Long-billed Curlew. Photo by L. Munoz. (click to see the larger version)
This is turning out to be a fantastic spring for rarities at Montrose. A Long-billed Curlew graced Montrose Beach on the morning of April 13. The bird flew off after a few minutes but returned a short while later before departing again for good. This is the first Illinois record since 1985 and a new species for Montrose, bringing the site total to a whopping 345.
What else will show up this spring?
Barred Owl (click to see the larger version)
Well, the Barred Owl that was at the Jarvis Bird Sanctuary in Lincoln Park on March 22 wandered north to Montrose (Montrose is about a mile north of Jarvis). This is a big deal for us, the first confirmed Barred Owl record for Montrose and one of only a handful of records for Lincoln Park. Hard to believe I know, but Barred Owls are rare in Chicago; chalk it up to a lack of extensive forest in the city. The bird was viewed and photographed by many. A big shoutout to the mob of American Crows for locating it. To see a list of the birds recorded at Montrose, refer to the Montrose List page.
Long-tailed Jaeger. Photo by Terry Walsh. (click to see the larger version)
How do you spell excitement? L-O-N-G-T-A-I-L-E-D-J-A-E-G-E-R! This juvenile Long-tailed Jaeger, a first for Montrose, was seen there on September 9. I wasn’t one of the observers but still, this is a helluva good bird and long overdue.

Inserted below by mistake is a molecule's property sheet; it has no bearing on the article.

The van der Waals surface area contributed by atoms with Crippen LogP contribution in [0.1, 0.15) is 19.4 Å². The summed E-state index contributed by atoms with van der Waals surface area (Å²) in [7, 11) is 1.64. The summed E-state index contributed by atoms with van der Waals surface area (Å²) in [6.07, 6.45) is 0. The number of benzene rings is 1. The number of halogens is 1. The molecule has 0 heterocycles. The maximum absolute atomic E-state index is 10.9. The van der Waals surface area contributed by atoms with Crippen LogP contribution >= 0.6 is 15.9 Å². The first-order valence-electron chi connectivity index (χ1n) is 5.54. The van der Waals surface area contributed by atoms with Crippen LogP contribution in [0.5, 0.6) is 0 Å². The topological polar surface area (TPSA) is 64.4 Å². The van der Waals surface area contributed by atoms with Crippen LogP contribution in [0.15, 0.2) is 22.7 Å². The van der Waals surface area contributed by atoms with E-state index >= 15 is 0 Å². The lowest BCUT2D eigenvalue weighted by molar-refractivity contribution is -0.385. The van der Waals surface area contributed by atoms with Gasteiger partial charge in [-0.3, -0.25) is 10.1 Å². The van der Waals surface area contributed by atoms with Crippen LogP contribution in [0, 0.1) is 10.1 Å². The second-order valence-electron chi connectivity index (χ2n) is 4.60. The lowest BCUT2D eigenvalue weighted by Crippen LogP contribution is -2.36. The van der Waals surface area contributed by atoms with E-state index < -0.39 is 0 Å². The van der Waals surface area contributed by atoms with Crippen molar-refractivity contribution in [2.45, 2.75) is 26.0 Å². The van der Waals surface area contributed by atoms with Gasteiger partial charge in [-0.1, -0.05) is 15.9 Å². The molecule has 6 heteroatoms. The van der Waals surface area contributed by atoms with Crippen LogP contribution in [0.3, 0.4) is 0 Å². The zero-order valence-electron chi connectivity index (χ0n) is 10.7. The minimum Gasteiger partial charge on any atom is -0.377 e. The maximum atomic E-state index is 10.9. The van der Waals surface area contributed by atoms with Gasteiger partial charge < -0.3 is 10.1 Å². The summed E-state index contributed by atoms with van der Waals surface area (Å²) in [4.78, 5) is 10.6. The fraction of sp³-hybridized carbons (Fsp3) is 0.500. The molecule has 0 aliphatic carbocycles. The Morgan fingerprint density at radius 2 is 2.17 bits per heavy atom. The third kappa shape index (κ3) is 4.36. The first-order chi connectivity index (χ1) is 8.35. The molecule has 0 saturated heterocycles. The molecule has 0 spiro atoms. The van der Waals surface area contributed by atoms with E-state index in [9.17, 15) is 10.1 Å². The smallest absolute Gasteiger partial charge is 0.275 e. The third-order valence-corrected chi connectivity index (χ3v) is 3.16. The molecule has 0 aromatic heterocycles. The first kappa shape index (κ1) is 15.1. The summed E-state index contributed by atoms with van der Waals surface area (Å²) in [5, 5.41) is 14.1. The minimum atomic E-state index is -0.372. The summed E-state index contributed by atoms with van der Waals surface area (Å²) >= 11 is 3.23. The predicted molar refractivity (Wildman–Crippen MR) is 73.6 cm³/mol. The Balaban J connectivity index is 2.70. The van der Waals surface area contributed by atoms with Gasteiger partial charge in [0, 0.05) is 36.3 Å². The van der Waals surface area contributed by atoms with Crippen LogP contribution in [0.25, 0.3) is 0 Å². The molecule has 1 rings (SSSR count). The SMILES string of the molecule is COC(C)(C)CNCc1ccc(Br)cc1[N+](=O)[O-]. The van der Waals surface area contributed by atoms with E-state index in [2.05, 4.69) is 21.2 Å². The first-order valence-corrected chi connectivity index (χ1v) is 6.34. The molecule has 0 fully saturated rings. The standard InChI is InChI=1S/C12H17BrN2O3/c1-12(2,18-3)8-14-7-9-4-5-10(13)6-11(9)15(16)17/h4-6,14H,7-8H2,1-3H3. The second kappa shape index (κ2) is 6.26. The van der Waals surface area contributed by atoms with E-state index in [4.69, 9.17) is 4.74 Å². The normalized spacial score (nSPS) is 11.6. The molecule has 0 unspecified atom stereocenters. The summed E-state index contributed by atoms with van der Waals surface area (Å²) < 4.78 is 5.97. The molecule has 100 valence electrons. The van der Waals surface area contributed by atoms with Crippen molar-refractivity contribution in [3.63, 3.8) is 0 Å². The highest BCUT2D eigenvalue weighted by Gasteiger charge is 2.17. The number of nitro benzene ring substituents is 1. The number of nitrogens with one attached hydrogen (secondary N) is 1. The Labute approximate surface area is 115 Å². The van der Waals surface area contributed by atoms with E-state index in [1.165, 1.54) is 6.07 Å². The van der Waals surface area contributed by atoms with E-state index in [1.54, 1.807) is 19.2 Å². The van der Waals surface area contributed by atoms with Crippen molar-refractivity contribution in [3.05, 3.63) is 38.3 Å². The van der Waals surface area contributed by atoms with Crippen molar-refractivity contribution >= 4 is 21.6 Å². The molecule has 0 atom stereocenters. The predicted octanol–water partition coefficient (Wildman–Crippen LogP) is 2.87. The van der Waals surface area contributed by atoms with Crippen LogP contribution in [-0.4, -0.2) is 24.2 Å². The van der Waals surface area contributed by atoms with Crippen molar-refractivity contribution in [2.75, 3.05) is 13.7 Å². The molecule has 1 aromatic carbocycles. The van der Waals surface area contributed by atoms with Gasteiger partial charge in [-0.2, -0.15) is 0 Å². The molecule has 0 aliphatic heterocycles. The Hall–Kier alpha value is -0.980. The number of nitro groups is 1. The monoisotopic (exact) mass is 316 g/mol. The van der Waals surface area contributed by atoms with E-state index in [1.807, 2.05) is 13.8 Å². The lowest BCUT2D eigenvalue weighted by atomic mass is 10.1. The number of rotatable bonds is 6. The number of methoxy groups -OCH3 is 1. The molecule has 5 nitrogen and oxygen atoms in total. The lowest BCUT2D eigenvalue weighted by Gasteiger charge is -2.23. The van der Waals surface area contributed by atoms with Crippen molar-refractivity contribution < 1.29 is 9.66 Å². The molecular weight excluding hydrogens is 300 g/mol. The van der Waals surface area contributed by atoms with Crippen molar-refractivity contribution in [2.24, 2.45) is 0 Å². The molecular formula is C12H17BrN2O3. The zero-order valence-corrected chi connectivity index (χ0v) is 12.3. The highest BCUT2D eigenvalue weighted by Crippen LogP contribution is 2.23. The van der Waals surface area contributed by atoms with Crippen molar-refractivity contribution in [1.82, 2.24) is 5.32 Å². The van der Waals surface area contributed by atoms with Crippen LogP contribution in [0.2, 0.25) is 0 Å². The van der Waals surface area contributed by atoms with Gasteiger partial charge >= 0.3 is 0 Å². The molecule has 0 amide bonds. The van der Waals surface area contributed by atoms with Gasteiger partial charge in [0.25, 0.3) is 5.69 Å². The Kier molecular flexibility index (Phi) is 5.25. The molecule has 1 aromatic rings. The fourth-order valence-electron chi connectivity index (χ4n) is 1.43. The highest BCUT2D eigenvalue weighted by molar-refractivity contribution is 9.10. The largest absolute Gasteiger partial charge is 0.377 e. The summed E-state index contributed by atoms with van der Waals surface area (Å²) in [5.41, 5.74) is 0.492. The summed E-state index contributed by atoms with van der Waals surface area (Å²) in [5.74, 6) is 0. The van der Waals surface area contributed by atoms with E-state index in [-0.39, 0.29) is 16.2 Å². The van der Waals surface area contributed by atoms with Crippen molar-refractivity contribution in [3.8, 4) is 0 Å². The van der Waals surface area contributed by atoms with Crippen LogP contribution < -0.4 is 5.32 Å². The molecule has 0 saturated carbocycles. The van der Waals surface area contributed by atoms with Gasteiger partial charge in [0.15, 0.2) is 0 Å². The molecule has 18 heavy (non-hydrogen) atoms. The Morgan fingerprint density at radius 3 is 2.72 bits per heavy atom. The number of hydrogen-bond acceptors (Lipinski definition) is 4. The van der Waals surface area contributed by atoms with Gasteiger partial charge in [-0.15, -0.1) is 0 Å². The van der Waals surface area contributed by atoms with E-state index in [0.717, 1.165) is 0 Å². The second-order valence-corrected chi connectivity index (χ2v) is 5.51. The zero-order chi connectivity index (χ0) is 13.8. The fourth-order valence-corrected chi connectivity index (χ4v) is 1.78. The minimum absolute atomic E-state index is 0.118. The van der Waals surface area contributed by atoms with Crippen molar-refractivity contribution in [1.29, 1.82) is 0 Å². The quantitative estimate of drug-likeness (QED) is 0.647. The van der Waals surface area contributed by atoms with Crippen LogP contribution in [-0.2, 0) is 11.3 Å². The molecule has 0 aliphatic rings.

To see a list of birds recorded at Montrose, refer to the The Montrose List page on this website.
Barn Owl (click to see the larger version)
This is why it pays to keep birding in June (and why it also pays to track down complaining blackbirds).
I was at Montrose on June 7, looking for late migrants and any oddball birds that might show up. Montrose holds late migrants better than most places and I try to keep birding it until the second week in June or so. At about 8:00 a.m. I heard some Common Grackles and Red-winged Blackbirds making a major league ruckus over something in the trees not far from where I was. I walked over to where they were, expecting to see a Cooper’s Hawk or something else mundane. When I scanned the trees where the blackbirds were I saw a Barn Owl, looking very agitated. I took a few photos, admired the bird for a bit, and walked away. The blackbirds were mercilessly harassing the owl and I didn’t want to stress it any further. After a few minutes, I stopped hearing the blackbirds complaining, so I don’t know if the owl settled in or flew off to calmer pastures. This is about the 5th Barn Owl I’ve seen at Montrose in the 40 years I’ve been birding there.
The Barn Owl was the highlight today but there were also a few late migrants, mostly flycatchers and shorebirds. See my eBird checklist below for details.
Black-bellied Whistling-Ducks (click to see the larger version)
Three Black-bellied Whistling-Ducks were at the east end of Montrose Harbor late this afternoon, August 17. The birds swam around and perched on the boat docks before being flushed and flying off. This is a new site record for Montrose, number 341. Black-bellied Whistling-Ducks have expanded their range to the north dramatically in the last 10 years so this wasn’t unexpected.
Black-necked Stilts (click to see the larger version)
The 2 Black-necked Stilts seen on May 27, 2016 represent just the second record of this species for Montrose (the first occurring in May 2015). Black-necked Stilts have been moving north for a couple decades and now breed in Illinois, so the recent sightings from Montrose aren’t surprising.